Aside from being an exciting new vessel to make a buck, part of what makes cryptocurrency so appealing is the anonymity.
The ability to make online transactions in absence of a central bank has been a major draw for privacy-savvy crypto adopters since bitcoin’s inception in 2009. However, the blanket statement claiming cryptocurrencies will keep you hidden online has some holes.
Hackers are using highly complex methods to backtrack transaction data to identify the original spender, through a method known as “dusting”.
What in the hell is dusting, I can hear you ask.
The total amount of bitcoin in circulation is growing by the day as miners around the world join the game. With a single coin worth roughly around $49,300 AUD at the time of writing, the amount of divisible units used to represent the bitcoin is growing.
Tiny values of these units, or “Satoshis” (named after the illusive originator of the world’s first crypto), can accumulate at the bottom of people’s crypto wallets unawares.
The amounts are often so tiny, people barely take notice.
This is due to the fact the minimum unit of bitcoin, 0.00000001 BTC, is currently worth around $0.0005 AUD, making it almost impossible to trace. Some online wallets even hide small balances where the total amount is negligible.
But hackers have seen the value in the “dust” accumulating across the world, using the peculiar phenomenon to compromise the privacy of a number of crypto users by sending tiny amounts of digital currency to wallets and finding the transaction on the blockchain.
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Blockchain technology is the foundation cryptocurrency is built upon, storing market activity across a large network of computers, which allows bitcoin and other cryptocurrencies to operate without the need for a central authority.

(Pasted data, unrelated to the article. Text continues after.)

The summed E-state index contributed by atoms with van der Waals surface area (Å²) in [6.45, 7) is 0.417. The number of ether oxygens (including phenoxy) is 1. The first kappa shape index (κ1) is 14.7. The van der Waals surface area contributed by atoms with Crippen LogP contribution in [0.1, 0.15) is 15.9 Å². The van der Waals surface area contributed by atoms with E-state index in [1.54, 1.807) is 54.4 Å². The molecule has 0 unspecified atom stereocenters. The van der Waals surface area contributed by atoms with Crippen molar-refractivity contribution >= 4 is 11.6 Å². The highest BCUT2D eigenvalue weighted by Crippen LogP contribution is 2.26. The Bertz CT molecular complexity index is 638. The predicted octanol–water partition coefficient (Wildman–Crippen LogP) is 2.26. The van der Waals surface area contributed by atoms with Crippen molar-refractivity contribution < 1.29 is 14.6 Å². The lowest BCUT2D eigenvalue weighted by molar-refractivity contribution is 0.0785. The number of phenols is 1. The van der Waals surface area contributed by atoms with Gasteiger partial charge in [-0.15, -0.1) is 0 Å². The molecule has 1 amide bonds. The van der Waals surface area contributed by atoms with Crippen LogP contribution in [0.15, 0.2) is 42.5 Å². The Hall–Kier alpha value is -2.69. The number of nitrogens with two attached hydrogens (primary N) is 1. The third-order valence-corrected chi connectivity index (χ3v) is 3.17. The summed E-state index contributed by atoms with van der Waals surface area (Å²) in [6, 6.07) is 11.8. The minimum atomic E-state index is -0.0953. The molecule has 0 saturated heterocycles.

When a user makes a transactions, a unique code called a public key is generated and recorded on the blockchain, rather than their personal information.
By linking the transaction up on the blockchain, hackers are effectively able to track specific wallets’ prior spending information.
Wallet provider Samurai Wallet first reported dusting attacks in 2018, warning clients to be on the lookout for tiny amounts of crypto being dumped in their wallets.
“If you have recently received a very small amount of BTC in your wallet unexpectedly, you may be the target of a “dusting attack” designed to deanonymise you by linking your inputs together,” SamuraiWallet’s official account tweeted. “Samourai users can mark this as ‘Do Not Spend’ to nip the attack in the bud.”
“To spot one, a dust transaction typically has one address on the sender side and hundreds or thousands of addresses on the other with the same small traces ent to them,” Crypto News explains.
While the overall threat to regular crypto users’ privacy appears slim at this stage, the dusting phenomenon has exposed a very real hole in the claim cryptocurrencies are 100 per cent private.
The takeaway is, if you’re up to something truly nefarious with your cryptocurrency, there is still potential for you to be linked back to your online deeds.
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